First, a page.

Much as I would like to believe that early detection is significantly impacting mortality, I am becoming very suspicious about the validity of this claim. Part of the problem, for course, is that with the increased awareness about prostate cancer, I have no doubt that a higher percentage of men who would previously have been classified as dying “with” prostate cancer are now being classified as dying “of” their prostate cancer. The assignment of cause of death has always been a variable that is difficult to quantify whern it comes to mortality statistics.

  4. Mike,

    Things are relative. It is difficult to establish a real number for the use of PSA in different countries. From searching the medical literature, the closest figure for the Scandinavian countries as compared to the US is 23%:54%. Also look at the ratio of diagnoses to deaths. In the Scandinavian countries the ratio is from 27% to 33% while in the US it is 15%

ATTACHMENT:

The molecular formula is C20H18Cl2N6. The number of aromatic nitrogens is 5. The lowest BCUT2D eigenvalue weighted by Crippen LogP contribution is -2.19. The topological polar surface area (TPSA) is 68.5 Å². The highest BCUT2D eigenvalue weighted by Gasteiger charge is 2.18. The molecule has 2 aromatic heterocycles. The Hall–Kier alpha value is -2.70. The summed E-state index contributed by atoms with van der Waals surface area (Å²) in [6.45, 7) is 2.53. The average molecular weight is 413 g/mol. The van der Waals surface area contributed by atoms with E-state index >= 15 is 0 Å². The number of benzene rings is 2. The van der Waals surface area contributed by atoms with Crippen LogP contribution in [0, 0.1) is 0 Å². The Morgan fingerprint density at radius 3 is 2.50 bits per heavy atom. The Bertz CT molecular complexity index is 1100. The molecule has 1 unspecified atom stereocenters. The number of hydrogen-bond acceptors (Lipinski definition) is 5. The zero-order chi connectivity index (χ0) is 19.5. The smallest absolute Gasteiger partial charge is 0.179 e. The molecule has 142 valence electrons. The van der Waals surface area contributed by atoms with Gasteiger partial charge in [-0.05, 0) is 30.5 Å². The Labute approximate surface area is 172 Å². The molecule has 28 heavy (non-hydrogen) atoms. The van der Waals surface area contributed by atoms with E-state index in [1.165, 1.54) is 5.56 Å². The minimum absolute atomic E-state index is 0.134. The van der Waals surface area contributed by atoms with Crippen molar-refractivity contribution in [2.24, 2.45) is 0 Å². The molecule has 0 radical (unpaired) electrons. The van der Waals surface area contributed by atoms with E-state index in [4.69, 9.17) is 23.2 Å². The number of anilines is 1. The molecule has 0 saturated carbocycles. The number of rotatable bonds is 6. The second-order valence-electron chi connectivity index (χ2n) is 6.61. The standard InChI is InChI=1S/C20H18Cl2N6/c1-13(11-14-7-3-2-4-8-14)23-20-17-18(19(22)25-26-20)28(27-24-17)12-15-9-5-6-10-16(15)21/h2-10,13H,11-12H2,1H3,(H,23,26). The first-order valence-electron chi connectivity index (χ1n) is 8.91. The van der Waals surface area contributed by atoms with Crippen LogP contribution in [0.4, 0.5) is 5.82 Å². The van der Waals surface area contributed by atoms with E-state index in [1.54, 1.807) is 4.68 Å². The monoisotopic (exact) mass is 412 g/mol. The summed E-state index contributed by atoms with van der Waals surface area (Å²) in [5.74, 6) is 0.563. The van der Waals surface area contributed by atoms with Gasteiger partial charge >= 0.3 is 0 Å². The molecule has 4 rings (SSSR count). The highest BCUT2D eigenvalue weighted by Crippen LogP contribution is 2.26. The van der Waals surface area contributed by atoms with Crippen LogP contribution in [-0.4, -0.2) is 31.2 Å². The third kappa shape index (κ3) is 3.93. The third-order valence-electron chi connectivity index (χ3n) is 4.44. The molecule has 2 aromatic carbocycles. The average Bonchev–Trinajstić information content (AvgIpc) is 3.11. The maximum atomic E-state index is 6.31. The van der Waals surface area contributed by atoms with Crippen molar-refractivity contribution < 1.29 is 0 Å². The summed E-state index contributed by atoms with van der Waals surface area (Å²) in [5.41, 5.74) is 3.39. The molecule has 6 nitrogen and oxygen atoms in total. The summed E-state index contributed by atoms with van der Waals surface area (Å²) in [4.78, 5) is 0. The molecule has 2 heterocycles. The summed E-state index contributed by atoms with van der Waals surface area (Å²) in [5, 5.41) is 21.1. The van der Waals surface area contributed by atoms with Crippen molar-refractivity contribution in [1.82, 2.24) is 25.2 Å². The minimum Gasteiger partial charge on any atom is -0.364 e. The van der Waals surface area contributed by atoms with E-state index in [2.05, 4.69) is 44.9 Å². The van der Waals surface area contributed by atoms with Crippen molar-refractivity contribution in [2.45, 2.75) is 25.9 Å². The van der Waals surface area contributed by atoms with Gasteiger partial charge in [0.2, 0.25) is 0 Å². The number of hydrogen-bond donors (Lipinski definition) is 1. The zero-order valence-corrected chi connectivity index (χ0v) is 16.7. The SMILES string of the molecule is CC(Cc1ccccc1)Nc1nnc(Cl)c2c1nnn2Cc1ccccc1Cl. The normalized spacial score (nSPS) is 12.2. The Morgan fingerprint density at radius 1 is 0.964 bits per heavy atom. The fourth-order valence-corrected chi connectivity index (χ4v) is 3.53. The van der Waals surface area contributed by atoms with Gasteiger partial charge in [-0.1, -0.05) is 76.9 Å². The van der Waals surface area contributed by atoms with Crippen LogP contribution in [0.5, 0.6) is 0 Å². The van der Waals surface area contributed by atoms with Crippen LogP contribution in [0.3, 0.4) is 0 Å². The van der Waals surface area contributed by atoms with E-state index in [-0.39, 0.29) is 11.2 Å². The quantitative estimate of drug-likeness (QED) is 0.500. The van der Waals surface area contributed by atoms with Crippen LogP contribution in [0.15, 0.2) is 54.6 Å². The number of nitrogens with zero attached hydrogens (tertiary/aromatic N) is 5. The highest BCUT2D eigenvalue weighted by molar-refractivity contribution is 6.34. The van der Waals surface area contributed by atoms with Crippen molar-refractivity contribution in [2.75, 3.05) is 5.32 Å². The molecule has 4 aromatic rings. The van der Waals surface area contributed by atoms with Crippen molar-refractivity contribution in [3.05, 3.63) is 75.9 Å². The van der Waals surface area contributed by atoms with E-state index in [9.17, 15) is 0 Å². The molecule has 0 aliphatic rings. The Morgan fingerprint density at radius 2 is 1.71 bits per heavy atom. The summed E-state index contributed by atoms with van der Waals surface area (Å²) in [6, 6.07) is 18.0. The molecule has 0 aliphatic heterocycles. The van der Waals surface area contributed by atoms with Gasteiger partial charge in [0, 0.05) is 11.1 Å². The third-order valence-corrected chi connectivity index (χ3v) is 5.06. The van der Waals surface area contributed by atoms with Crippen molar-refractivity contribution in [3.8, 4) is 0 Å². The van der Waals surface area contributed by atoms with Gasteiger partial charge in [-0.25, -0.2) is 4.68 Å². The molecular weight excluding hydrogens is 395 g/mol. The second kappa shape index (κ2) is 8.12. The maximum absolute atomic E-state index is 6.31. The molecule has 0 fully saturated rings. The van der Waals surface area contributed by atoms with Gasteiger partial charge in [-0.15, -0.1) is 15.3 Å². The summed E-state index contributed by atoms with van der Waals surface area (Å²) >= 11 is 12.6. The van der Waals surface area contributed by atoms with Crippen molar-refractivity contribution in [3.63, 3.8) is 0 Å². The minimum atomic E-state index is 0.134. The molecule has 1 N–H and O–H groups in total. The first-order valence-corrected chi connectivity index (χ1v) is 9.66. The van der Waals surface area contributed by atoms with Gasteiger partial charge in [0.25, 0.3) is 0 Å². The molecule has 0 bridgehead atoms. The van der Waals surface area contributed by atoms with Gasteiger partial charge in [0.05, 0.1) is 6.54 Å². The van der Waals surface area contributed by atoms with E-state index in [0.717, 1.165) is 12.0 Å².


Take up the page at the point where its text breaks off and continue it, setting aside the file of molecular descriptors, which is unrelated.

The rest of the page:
If early detection is not impacting prostate cancer mortality how do you explain the reduction in mortality in the past 15 years in the US? This is the opposite of what you say about death attribution (less men are actually dying “of” their prostate cancer). In the case of the latest European screening results, at least there is a 20% reduction in PCa-specific mortality and that was done with screening every 4 years and at less than 10 years of follow-up.

    Then there is the issue of over-diagnosis and over-treatment. This is a non-issue as far as the mortality rate is concerned. These over-treated men are not the ones impacting mortality. The quoted numbers of over-diagnosis are highly questionable. For mortality reductions, the natural course of the disease needs to be altered or delayed. It is clear that men destined to die of prostate cancer are now living longer and dying of something else.